Regardless of North Korea’s ultimate intentions, DPRK efforts to escalate the crisis carry a very high risk of misperception and unintended consequences. The potential for major miscalculations by both states–who in the best of times have great difficulty understanding one another–is compounded by lack of agreement in Washington about what the United States seeks from North Korea and what it should be prepared to pay. The administration’s failure to draw “red lines” about proscribed behavior means that North Korea can only guess what actions might prompt a forceful U.S. response.
This ambiguity increases the likelihood of inadvertent escalation into a military conflict if North Korea unintentionally pushes past an implicit but unarticulated U.S. “red line.” It also increases the risk that U.S. preoccupation with Iraq may allow North Korea to resume a nuclear weapons program that would significantly enhance its military capability, threaten regional security, and damage the nuclear nonproliferation regime.
Both military action and delay carry high risks for the United States. Any U.S. military strike almost certainly would result in major North Korean reprisals, possibly including a conventional attack on Seoul. U.S. discounting of the nuclear crisis, however, could give Pyongyang time to attain new options such as a nuclear weapons test, deployment of operational nuclear arms, and exports of fissile material or even a complete nuclear weapon.
The United States should avoid these risks by immediately beginning bilateral talks with North Korea. The war in Iraq provides a justification for the Bush administration to make a tactical retreat from its unproductive Korean policy. Instead, Washington should test Pyongyang’s intentions by exploring whether a deal could verifiably dismantle North Korea’s nuclear weapons program.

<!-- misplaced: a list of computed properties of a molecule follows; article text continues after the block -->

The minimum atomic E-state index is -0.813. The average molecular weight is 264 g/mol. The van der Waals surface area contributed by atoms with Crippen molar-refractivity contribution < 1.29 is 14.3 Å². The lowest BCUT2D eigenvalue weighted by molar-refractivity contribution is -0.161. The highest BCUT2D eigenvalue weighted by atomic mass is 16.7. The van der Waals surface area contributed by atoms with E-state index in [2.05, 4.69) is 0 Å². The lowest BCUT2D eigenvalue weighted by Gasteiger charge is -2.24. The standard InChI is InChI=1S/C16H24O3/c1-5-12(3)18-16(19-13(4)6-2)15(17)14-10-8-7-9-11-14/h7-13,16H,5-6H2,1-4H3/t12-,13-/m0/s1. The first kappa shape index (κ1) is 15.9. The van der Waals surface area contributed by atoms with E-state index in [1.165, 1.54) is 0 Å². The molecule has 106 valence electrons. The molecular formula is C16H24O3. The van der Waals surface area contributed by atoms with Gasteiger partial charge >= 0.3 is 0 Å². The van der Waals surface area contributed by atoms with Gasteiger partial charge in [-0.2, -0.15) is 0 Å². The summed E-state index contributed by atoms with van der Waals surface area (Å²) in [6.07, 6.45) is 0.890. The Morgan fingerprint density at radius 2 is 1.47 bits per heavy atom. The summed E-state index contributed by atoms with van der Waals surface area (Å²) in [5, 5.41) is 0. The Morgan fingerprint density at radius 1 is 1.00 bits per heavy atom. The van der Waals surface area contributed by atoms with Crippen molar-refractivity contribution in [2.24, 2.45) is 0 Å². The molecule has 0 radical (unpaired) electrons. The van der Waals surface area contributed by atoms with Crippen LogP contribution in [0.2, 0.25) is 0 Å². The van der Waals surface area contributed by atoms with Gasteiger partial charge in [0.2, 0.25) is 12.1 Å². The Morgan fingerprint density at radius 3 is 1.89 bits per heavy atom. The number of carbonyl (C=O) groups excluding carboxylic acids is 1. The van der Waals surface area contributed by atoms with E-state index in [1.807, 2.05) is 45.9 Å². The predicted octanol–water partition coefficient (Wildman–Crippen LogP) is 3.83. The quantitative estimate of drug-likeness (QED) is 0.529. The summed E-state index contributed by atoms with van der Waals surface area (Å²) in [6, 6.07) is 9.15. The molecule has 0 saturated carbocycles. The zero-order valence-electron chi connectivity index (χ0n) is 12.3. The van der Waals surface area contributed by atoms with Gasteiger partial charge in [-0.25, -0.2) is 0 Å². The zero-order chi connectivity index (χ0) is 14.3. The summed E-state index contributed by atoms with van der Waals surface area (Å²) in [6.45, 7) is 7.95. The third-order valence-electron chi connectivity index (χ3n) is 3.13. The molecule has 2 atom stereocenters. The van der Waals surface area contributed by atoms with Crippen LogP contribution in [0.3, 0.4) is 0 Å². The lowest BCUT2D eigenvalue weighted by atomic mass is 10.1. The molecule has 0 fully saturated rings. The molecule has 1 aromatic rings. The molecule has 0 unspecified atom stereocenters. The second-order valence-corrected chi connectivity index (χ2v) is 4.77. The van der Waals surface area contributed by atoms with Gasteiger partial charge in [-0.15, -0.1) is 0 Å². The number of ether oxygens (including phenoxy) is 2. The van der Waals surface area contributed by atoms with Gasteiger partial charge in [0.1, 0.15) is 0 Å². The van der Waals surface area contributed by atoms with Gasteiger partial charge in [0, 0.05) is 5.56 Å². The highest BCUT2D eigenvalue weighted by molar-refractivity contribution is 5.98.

Bush administration officials fear that bilateral negotiations would produce intense diplomatic pressure on Washington to accept a flawed deal. But a multilateral effort also is doomed as long as key countries such as South Korea, China, and Russia remain unwilling to exert pressure on North Korea.
The United States would gain several advantages by initiating bilateral negotiations with North Korea. By making a verifiable freeze on North Korean reprocessing activity a condition for U.S. participation, it could retard Pyongyang’s nuclear weapons program and buy time to resolve the situation in Iraq. In return, the United States might pledge not to attack North Korea while negotiations are underway. This approach also would ease the growing rift between Washington and its allies in the region, making it easier for South Korea and Japan to join the United States in a common policy toward North Korea.
If negotiations fail to reach an acceptable agreement or if North Korea refuses an offer of direct talks, the United States would be better positioned to win international support for a tougher approach in the future. Finally, ongoing negotiations would enable the United States to regain the diplomatic initiative while reducing North Korea’s ability to escalate the crisis.
One must assume that North Korea will exploit an invasion of Iraq to its full advantage. Although the United States cannot prevent North Korean hostilities, it can reduce their likelihood — and the potential risk of fighting two wars simultaneously — by immediately agreeing to bilateral negotiations.